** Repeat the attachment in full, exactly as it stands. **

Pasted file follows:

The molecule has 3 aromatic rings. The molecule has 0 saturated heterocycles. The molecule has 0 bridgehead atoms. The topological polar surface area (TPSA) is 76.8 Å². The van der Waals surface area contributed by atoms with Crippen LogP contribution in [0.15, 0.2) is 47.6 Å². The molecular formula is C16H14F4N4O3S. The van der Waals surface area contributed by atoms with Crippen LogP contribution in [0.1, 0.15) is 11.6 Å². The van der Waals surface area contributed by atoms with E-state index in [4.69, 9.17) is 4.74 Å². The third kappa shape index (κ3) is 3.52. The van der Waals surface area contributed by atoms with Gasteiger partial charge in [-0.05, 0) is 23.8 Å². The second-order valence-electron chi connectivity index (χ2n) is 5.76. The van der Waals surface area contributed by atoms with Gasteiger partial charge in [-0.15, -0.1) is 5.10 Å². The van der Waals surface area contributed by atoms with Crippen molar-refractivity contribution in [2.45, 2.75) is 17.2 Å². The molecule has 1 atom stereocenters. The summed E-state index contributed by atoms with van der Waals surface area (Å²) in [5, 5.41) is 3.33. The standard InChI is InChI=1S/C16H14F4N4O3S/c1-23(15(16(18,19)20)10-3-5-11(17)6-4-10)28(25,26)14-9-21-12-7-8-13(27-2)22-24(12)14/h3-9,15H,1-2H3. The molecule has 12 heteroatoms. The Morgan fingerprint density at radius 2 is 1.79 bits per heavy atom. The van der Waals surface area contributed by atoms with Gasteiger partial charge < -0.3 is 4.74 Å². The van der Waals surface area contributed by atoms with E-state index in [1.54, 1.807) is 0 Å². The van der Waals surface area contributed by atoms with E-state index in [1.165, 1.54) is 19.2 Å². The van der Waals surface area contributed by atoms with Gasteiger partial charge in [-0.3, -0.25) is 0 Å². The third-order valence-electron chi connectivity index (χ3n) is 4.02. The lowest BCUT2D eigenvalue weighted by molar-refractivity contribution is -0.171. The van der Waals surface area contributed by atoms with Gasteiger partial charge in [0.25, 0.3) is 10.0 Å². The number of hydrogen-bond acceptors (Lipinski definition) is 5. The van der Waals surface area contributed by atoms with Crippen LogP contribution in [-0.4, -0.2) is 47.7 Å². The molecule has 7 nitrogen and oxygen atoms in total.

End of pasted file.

The molecule has 3 aromatic rings. The molecule has 0 saturated heterocycles. The molecule has 0 bridgehead atoms. The topological polar surface area (TPSA) is 76.8 Å². The van der Waals surface area contributed by atoms with Crippen LogP contribution in [0.15, 0.2) is 47.6 Å². The molecular formula is C16H14F4N4O3S. The van der Waals surface area contributed by atoms with Crippen LogP contribution in [0.1, 0.15) is 11.6 Å². The van der Waals surface area contributed by atoms with E-state index in [4.69, 9.17) is 4.74 Å². The third kappa shape index (κ3) is 3.52. The van der Waals surface area contributed by atoms with Gasteiger partial charge in [-0.05, 0) is 23.8 Å². The second-order valence-electron chi connectivity index (χ2n) is 5.76. The van der Waals surface area contributed by atoms with Gasteiger partial charge in [-0.15, -0.1) is 5.10 Å². The van der Waals surface area contributed by atoms with Crippen molar-refractivity contribution in [2.45, 2.75) is 17.2 Å². The molecule has 1 atom stereocenters. The summed E-state index contributed by atoms with van der Waals surface area (Å²) in [5, 5.41) is 3.33. The standard InChI is InChI=1S/C16H14F4N4O3S/c1-23(15(16(18,19)20)10-3-5-11(17)6-4-10)28(25,26)14-9-21-12-7-8-13(27-2)22-24(12)14/h3-9,15H,1-2H3. The molecule has 12 heteroatoms. The Morgan fingerprint density at radius 2 is 1.79 bits per heavy atom. The van der Waals surface area contributed by atoms with Gasteiger partial charge < -0.3 is 4.74 Å². The van der Waals surface area contributed by atoms with E-state index in [1.54, 1.807) is 0 Å². The van der Waals surface area contributed by atoms with E-state index in [1.165, 1.54) is 19.2 Å². The van der Waals surface area contributed by atoms with Gasteiger partial charge in [-0.3, -0.25) is 0 Å². The third-order valence-electron chi connectivity index (χ3n) is 4.02. The lowest BCUT2D eigenvalue weighted by molar-refractivity contribution is -0.171. The van der Waals surface area contributed by atoms with Gasteiger partial charge in [0.25, 0.3) is 10.0 Å². The number of hydrogen-bond acceptors (Lipinski definition) is 5. The van der Waals surface area contributed by atoms with Crippen LogP contribution in [-0.4, -0.2) is 47.7 Å². The molecule has 7 nitrogen and oxygen atoms in total.